Brain dead doc's
A teenager who was declared brain dead by FOUR doctors made a ‘miracle’ recovery after his parents begged medics for a second opinion – moments before his life support machine was about to be switched OFF.
Steven Thorpe was 17 years old when he suffered horrific injuries after a multiple car crash which left another man dead.
He was placed in a chemically-induced coma and doctors said he would never recover and even asked his devastated parents to consider donating his organs.
But Steven’s father begged doctors to reconsider and even enlisted private GP Julia Piper to examine him again after being convinced that their son could recover.
Doctors at University Hospital in Coventry, West Mids., agreed to let a neurologist re-examine him and astonishingly, he detected faint brain waves indicating Steven had a slim chance of making a recovery.
NHS chiefs agreed to bring Steven out of his coma to see if he could survive on his own and he stunned medics by making an almost full recovery.
Incredibly, just five weeks later Steven was discharged from hospital.
Speaking about his amazing recovery for the first time, Steven, now aged 21 and a trainee accountant, said: "My father believed I was still there.
“He expressed his views to Julia Piper and I think she listened very closely to what my dad had said.
"My impression is maybe the hospital weren't very happy that my father wanted a second opinion.
"I think the doctors wanted to give me three days on the life support machine and the following day they said they wanted to turn it off.
"The words they used to my parents were 'you need to start thinking about organ donations'.
"I think that's what gave my dad energy, he thought 'no way'.
“I think if my dad would've agreed with them then it would've been off in seconds.
"If my parents hadn't asked for the second opinion, and if Julia hadn't been there, I wouldn't be here today."
Steven, from Kenilworth, Warks., was been travelling home from nearby Leamington Spa in February 2008 when the vehicle he was in was involved in a collision with two other cars and a horse that had run loose.
The horrific crash left one man dead and the horse was also fatally injured.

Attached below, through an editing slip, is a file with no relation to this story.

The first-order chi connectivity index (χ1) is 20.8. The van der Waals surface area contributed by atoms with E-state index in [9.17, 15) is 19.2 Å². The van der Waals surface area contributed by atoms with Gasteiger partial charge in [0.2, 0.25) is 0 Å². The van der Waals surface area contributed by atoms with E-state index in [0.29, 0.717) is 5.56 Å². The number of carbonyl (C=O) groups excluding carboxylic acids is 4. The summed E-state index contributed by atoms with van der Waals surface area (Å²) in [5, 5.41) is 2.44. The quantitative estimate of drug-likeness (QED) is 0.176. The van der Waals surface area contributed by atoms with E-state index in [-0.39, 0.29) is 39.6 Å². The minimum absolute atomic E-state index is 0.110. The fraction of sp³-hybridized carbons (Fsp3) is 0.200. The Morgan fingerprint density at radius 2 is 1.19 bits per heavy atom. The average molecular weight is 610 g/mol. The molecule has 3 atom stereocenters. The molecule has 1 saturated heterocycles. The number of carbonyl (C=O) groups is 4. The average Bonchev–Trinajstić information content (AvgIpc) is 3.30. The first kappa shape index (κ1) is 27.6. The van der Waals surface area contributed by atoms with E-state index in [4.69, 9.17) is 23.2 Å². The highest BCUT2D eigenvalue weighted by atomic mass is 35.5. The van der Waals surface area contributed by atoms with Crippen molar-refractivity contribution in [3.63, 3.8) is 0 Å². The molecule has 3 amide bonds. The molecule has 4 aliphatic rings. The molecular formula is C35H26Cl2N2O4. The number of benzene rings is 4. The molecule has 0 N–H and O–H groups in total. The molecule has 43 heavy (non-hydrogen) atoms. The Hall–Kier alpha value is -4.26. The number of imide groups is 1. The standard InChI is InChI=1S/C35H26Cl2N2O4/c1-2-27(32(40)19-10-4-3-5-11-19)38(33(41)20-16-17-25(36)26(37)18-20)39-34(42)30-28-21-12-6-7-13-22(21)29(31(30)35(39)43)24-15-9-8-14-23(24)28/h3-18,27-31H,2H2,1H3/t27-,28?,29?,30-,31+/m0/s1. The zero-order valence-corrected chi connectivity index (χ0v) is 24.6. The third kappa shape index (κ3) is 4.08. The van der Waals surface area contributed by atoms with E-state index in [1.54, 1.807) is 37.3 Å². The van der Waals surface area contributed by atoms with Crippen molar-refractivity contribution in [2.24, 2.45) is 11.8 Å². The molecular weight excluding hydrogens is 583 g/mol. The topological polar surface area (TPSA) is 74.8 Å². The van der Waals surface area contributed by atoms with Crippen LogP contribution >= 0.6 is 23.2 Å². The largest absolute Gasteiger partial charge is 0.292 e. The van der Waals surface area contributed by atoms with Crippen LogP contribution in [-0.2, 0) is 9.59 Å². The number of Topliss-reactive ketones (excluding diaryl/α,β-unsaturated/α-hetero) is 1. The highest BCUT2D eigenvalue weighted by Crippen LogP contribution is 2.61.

Steven was rushed to hospital and surgeons performed a craniotomy to help alleviate any swelling on his brain.
But despite the operation being successful, brain scans failed to detect and electrical pulses and he was declared brain dead.
Steven added: "As far as I am concerned, living is a full recovery. From how I was to how I am now, I think it's a miracle.
"I drive to work every day, I don't think anything is holding me back. There's no point dwelling on it, I just pull my socks up and get on with it.
"Hopefully it can help people see that you should never give up. I've had so much positive feedback about it.
"If you believe it then follow it, that's the moral. My father believed I was alive and he was correct.
"It's hard for me to even ask my parents about what happened.
“They do cooperate with me because they want me to understand it all but they don't want to be reminded about it."
Dr Piper, who runs a private practice in Leicester, said: "They had doctors saying he wasn't going to live but the parents felt there was flickers of response and it wasn't just wishful thinking.
"I had this strong feeling that this wasn't right and then eventually I got someone else to look at him and of course it proved to have been the right thing to have done.
"It's an inspirational story about never giving up.
“He's a remarkable young man and his recovery has been astonishing."
Since leaving hospital four years ago, Steven has had four operations to reconstruct his mangled face - including having his nose rebuilt and an artificial eye socket made.
He also has physiotherapy session to improve the movement in his left arm - which was badly injured in the road smash.
In a statement, University Hospitals Coventry and Warwickshire NHS Trust said: "The injury to Steven's brain was extremely critical and several CT scans of the head showed almost irreversible damage.
"It is extremely rare that a patient with having suffered such extensive trauma to the brain should survive.
"However, critical care and other specialist teams continued to support his systems through his critical period and we were delighted to see Steve recover and make progress against all the odds.
"He is truly a unique case."